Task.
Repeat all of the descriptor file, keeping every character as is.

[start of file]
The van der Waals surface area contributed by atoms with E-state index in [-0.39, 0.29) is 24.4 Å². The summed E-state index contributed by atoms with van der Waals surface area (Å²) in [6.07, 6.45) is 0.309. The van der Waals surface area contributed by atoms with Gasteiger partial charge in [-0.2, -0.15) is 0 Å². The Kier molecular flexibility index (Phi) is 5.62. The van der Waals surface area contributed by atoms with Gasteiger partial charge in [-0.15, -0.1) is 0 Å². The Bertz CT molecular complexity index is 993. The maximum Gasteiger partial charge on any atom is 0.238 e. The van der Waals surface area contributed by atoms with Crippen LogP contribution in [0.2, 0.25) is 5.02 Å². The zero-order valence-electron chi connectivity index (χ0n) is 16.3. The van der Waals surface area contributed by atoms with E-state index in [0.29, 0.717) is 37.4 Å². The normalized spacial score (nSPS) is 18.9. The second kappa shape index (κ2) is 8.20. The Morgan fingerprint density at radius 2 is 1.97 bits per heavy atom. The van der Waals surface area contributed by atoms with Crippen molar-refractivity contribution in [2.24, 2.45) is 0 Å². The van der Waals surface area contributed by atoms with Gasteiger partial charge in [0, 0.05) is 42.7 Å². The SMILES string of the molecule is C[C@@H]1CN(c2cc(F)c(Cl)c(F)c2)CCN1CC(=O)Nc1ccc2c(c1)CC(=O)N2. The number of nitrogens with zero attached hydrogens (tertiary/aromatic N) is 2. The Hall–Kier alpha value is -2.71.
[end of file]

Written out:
The van der Waals surface area contributed by atoms with E-state index in [-0.39, 0.29) is 24.4 Å². The summed E-state index contributed by atoms with van der Waals surface area (Å²) in [6.07, 6.45) is 0.309. The van der Waals surface area contributed by atoms with Gasteiger partial charge in [-0.2, -0.15) is 0 Å². The Kier molecular flexibility index (Phi) is 5.62. The van der Waals surface area contributed by atoms with Gasteiger partial charge in [-0.15, -0.1) is 0 Å². The Bertz CT molecular complexity index is 993. The maximum Gasteiger partial charge on any atom is 0.238 e. The van der Waals surface area contributed by atoms with Crippen LogP contribution in [0.2, 0.25) is 5.02 Å². The zero-order valence-electron chi connectivity index (χ0n) is 16.3. The van der Waals surface area contributed by atoms with E-state index in [0.29, 0.717) is 37.4 Å². The normalized spacial score (nSPS) is 18.9. The second kappa shape index (κ2) is 8.20. The Morgan fingerprint density at radius 2 is 1.97 bits per heavy atom. The van der Waals surface area contributed by atoms with Crippen molar-refractivity contribution in [2.24, 2.45) is 0 Å². The van der Waals surface area contributed by atoms with Gasteiger partial charge in [0, 0.05) is 42.7 Å². The SMILES string of the molecule is C[C@@H]1CN(c2cc(F)c(Cl)c(F)c2)CCN1CC(=O)Nc1ccc2c(c1)CC(=O)N2. The number of nitrogens with zero attached hydrogens (tertiary/aromatic N) is 2. The Hall–Kier alpha value is -2.71.